There is an excellent variety of games within the esports industry that have managed to endure the pass of time. Thanks to their extensive fan base and low-end specs, it is possible for almost anyone to play these titles from any device, such as League of Legends and its counterpart, Dota 2.
However, it’s not a secret that as time passes, these games tend to grow and expand more and more, so the technology that makes running the game possible has also had to change over the years.
In the case of Dota, although Valve has maintained the same minimum requirements for much time, so their successful MOBA can run without problems from any PC or laptop, everything indicates the company will make drastic changes shortly.
In a recent post on the game's official blog, Valve has signalled their intentions to stop the support for the title on older systems in an attempt to "keep the game fresh."
"Most machines already have the necessary technology," Valve noted in the post. "In fact, most players are already benefiting from the newer technologies, whether it’s via larger content sizes, higher frame rates, better graphical fidelity, or cleaner sounding audio."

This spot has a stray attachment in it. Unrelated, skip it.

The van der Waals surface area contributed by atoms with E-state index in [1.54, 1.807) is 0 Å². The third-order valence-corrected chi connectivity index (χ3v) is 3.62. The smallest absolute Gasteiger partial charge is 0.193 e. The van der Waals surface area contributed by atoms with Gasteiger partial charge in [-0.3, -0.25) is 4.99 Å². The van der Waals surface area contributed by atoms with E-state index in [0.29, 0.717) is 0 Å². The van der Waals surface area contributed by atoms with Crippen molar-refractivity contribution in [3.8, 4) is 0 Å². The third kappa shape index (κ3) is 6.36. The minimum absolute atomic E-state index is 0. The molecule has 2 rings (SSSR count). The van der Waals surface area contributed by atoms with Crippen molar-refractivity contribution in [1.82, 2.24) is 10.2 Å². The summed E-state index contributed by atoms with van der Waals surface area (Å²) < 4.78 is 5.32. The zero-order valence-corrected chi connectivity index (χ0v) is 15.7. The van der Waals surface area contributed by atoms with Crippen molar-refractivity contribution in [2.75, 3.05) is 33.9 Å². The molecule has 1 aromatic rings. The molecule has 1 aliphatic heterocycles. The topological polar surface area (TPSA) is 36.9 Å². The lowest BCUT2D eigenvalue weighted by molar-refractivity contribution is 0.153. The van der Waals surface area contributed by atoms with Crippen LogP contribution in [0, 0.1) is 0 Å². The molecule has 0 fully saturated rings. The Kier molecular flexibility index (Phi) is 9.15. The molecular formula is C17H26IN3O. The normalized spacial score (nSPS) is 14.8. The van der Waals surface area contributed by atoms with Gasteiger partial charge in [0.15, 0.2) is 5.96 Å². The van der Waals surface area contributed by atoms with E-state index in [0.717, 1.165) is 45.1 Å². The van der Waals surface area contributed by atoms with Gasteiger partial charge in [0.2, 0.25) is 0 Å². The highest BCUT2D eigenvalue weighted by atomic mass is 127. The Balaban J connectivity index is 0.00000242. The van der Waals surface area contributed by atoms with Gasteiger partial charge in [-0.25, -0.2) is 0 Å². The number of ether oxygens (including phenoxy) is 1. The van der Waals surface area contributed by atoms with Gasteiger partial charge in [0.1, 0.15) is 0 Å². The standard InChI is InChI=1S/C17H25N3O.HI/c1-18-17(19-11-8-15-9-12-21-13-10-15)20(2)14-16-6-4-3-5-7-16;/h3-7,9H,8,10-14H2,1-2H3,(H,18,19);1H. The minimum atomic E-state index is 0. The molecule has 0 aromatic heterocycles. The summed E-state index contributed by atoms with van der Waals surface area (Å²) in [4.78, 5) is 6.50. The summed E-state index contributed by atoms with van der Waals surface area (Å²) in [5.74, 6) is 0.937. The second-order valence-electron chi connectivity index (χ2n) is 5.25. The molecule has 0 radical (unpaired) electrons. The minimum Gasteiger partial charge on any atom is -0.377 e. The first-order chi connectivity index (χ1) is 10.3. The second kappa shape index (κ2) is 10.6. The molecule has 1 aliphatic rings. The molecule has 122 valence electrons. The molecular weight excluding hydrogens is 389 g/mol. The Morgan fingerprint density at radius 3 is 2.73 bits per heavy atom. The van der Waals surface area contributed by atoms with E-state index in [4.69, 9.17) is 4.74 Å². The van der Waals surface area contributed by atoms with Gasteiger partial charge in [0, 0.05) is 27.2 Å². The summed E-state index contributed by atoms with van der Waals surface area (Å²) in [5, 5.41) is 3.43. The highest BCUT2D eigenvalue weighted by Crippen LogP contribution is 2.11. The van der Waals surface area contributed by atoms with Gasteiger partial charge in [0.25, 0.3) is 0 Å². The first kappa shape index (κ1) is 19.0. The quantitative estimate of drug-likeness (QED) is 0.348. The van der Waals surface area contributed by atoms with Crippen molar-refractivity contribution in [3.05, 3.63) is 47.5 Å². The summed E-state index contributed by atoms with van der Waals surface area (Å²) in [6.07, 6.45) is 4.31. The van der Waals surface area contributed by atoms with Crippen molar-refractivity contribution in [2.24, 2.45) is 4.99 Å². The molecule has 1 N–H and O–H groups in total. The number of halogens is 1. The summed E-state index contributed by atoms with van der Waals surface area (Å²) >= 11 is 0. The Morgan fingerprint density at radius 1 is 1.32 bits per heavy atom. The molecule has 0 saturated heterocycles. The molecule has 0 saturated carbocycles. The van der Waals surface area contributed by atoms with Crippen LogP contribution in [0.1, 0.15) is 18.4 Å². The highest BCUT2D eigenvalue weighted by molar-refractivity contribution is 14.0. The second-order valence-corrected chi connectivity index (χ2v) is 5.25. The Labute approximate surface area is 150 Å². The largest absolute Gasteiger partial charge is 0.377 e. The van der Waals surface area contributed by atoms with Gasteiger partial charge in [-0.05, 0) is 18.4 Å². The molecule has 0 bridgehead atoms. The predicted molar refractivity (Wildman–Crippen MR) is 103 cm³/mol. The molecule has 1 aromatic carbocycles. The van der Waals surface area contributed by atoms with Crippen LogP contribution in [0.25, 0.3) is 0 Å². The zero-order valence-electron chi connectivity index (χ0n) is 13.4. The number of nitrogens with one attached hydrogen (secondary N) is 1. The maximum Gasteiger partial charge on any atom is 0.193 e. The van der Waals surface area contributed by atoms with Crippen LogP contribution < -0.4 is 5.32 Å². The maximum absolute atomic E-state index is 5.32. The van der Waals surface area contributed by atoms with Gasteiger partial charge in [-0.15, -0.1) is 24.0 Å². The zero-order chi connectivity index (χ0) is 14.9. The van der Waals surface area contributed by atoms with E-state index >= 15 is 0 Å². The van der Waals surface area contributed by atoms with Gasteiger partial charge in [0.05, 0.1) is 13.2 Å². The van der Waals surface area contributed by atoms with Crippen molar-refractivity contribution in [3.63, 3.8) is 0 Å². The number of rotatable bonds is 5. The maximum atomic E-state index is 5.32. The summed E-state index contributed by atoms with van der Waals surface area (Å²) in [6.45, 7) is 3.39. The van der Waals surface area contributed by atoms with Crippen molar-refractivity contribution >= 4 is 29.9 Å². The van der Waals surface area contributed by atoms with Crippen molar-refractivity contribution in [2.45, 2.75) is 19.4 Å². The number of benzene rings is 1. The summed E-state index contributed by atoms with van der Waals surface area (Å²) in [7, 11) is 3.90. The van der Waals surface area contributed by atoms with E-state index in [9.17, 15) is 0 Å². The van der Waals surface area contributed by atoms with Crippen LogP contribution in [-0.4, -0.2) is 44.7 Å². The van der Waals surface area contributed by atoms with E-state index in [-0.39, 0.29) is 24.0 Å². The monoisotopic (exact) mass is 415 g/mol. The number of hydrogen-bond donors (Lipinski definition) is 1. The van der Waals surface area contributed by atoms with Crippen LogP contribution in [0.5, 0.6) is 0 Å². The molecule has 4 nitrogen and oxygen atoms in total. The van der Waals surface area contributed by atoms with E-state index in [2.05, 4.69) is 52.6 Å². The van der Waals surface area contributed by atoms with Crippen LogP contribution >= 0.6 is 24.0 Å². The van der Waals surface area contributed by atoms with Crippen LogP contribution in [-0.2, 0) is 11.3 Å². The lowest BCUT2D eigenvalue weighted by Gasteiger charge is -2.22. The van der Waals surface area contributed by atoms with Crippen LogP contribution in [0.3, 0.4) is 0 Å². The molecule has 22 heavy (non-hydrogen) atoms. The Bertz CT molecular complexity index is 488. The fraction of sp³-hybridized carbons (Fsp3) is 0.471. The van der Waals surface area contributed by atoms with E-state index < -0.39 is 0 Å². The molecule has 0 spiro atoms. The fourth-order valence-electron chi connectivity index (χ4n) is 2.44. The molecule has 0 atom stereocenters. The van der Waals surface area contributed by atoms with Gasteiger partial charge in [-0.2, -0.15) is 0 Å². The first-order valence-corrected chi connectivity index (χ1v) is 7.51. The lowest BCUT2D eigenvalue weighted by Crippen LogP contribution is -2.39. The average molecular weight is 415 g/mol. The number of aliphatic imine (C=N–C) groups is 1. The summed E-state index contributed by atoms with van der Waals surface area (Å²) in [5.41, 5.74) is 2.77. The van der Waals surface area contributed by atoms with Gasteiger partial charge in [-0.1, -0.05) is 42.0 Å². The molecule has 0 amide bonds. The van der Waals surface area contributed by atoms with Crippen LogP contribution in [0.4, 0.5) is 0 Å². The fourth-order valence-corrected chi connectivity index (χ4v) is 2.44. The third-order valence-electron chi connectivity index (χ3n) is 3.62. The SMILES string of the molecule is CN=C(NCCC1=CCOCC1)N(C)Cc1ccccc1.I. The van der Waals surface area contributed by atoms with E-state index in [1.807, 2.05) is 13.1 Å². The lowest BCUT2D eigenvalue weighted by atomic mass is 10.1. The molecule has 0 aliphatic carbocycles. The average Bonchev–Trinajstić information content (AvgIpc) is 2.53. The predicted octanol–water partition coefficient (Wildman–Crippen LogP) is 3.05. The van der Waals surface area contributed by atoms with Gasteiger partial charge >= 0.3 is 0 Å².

"Thus, Removing these older technologies will let us streamline our development efforts as well as use the newer features of these APIs to provide an even better Dota experience."
According to the post, the following changes will be implemented in the coming months within Dota 2:
- Support for Dota on 32-bit systems will be removed. You will need to have a 64-bit machine and OS to run Dota.
- Support for macOS versions prior to 10.14 will be removed.
- DirectX 9 support will be removed. Players using DirectX 9 will instead switch to DirectX 11.
- OpenGL support will be removed. Players using OpenGL will instead switch to Vulkan.
- XAudio (-xaudio) support will be removed, and it will be changed to SDL Audio (-sdlaudio).
Although the exact date on which the changes will be implemented is not known so far, Valve has indicated the vast majority of players will not be affected. So there may still be some time before the transition takes place, allowing fans of this title to improve their devices and not be left out in future updates.
Also, Valve recommends for those players who have issues with the game to change the graphics API in the configuration panel, while the audio system can be changed using the older command-line options, while they encourage players to switch to the newer APIs if they haven't already, and let them know if problems come up.
Don't forget to check out our dedicated Dota 2 section, featuring news, updates, esports coverage, and more.
Feature image courtesy of Valve.